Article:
“This is my story,” insists Julia Roberts’ Evil Queen at the beginning of Mirror, Mirror. It’s a bizarre assertion to anyone familiar with the Snow White folklore, and one which director Tarsem Singh’s re-telling refutes on its way to a happy ending. Still, the listless path employed to get to “happily ever after” leaves Singh’s sumptuous yet spiritless movie far more suited to the vain queen than the do-gooder princess.
With her husband (Sean Bean) out of the way, Roberts’ wicked sovereign rules over an unhappy populace whose taxes pay for her opulent parties. As her coffers empty, the Queen sets her sights on the handsome Prince Alcott (an oft-shirtless Armie Hammer), who, naturally, gravitates more toward the fair Snow White (Lily Collins). Things follow, to Mirror, Mirror’s detriment, more or less as you’d expect. Singh’s smattering of changes — Disney’s oafish dwarves are converted to a diminutive Wild Bunch, while Snow becomes a feminist action hero forced to save her feckless prince — hardly qualify as astute revisionism. Clever comedic moments are unevenly strewn throughout an otherwise flat script, making the on-screen action feel disappointingly sluggish.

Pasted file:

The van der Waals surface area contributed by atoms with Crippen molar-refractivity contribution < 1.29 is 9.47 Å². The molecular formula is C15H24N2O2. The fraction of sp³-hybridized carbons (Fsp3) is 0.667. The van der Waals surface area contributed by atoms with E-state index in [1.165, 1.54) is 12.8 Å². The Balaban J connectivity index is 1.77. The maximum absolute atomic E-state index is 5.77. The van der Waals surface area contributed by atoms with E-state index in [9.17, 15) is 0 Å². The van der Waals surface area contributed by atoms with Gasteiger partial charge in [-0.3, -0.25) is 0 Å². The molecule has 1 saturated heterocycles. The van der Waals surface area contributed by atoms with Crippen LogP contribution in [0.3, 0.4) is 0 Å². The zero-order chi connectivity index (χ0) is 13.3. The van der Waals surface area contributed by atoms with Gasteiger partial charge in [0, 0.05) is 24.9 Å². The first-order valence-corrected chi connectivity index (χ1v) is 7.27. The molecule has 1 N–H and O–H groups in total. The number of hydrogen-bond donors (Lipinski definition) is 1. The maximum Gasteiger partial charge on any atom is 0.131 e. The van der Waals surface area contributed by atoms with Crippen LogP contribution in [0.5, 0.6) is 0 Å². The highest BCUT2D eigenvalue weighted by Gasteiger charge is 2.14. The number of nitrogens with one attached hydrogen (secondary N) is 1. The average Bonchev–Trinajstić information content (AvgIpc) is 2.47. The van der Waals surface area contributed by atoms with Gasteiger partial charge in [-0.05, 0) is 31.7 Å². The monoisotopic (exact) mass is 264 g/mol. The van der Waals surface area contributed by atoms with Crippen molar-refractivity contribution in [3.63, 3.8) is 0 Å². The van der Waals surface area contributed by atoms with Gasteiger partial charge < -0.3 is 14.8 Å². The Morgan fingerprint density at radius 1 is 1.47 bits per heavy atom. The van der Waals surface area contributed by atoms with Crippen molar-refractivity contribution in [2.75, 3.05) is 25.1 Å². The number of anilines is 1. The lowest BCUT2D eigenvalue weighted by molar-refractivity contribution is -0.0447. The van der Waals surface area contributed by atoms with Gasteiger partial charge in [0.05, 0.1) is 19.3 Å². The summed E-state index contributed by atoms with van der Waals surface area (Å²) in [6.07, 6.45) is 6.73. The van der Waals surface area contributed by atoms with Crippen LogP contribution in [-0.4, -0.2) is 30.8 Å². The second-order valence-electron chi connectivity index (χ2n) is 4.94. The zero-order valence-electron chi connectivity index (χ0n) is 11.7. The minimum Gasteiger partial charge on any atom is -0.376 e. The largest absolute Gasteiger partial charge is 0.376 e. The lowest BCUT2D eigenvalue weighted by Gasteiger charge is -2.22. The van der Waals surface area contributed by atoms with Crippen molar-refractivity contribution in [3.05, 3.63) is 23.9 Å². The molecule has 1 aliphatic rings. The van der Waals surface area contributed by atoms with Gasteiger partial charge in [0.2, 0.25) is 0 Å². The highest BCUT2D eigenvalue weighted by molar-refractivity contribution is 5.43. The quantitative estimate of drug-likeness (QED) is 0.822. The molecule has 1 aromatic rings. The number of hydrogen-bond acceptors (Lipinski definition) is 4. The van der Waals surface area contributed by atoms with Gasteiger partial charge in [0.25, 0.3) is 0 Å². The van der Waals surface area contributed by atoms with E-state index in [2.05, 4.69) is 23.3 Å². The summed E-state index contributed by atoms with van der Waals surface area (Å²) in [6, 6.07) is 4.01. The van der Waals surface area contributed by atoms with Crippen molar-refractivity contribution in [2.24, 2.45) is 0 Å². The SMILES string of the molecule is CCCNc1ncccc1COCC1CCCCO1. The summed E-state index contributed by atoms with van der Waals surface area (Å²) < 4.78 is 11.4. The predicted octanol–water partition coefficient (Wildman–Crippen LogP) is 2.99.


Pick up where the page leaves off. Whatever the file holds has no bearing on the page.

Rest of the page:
Regrettably, the same lackluster vibe pops up in Collins’ turn as the heroine. She’s a stunning screen beauty, but as the once-demure Snow grows more confident, Collins never quite musters up the energy needed to match a delightfully charming Hammer and the seven quick-witted dwarves. So instead, Roberts enthusiastically sweeps in and steals the show. Her scenery-chewing antics mean Roberts just never feels evil enough, but her enthusiasm proves well-suited for Mirror, Mirror’s lavish sets and ornate costumes. Because even at its most trite, Singh’s cinematic fairy tale consistently gives audiences something magical to look at.